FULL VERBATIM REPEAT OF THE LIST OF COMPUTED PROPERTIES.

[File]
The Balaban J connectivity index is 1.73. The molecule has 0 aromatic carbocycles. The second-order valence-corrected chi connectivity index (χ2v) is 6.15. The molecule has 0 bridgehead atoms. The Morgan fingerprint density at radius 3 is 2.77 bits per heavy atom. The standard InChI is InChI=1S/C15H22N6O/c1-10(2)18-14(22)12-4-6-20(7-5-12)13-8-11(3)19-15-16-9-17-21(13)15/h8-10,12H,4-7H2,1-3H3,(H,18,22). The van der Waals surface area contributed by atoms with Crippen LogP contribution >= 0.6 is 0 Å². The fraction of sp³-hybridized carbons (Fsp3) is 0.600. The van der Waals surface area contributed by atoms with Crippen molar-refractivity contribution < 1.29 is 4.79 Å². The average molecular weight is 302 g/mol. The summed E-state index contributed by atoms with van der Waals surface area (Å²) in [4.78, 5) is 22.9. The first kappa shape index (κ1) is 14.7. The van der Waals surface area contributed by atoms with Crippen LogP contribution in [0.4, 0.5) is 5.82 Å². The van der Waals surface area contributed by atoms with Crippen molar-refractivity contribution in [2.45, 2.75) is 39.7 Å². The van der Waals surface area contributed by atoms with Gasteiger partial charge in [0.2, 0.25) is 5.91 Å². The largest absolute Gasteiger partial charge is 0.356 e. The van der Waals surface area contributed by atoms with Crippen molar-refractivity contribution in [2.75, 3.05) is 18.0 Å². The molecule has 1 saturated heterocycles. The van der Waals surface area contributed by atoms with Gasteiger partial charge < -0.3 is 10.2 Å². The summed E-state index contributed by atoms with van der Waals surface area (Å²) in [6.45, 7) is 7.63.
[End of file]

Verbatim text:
The Balaban J connectivity index is 1.73. The molecule has 0 aromatic carbocycles. The second-order valence-corrected chi connectivity index (χ2v) is 6.15. The molecule has 0 bridgehead atoms. The Morgan fingerprint density at radius 3 is 2.77 bits per heavy atom. The standard InChI is InChI=1S/C15H22N6O/c1-10(2)18-14(22)12-4-6-20(7-5-12)13-8-11(3)19-15-16-9-17-21(13)15/h8-10,12H,4-7H2,1-3H3,(H,18,22). The van der Waals surface area contributed by atoms with Crippen LogP contribution >= 0.6 is 0 Å². The fraction of sp³-hybridized carbons (Fsp3) is 0.600. The van der Waals surface area contributed by atoms with Crippen molar-refractivity contribution < 1.29 is 4.79 Å². The average molecular weight is 302 g/mol. The summed E-state index contributed by atoms with van der Waals surface area (Å²) in [4.78, 5) is 22.9. The first kappa shape index (κ1) is 14.7. The van der Waals surface area contributed by atoms with Crippen LogP contribution in [0.4, 0.5) is 5.82 Å². The van der Waals surface area contributed by atoms with Crippen molar-refractivity contribution in [2.45, 2.75) is 39.7 Å². The van der Waals surface area contributed by atoms with Gasteiger partial charge in [0.2, 0.25) is 5.91 Å². The largest absolute Gasteiger partial charge is 0.356 e. The van der Waals surface area contributed by atoms with Crippen molar-refractivity contribution in [2.75, 3.05) is 18.0 Å². The molecule has 1 saturated heterocycles. The van der Waals surface area contributed by atoms with Gasteiger partial charge < -0.3 is 10.2 Å². The summed E-state index contributed by atoms with van der Waals surface area (Å²) in [6.45, 7) is 7.63.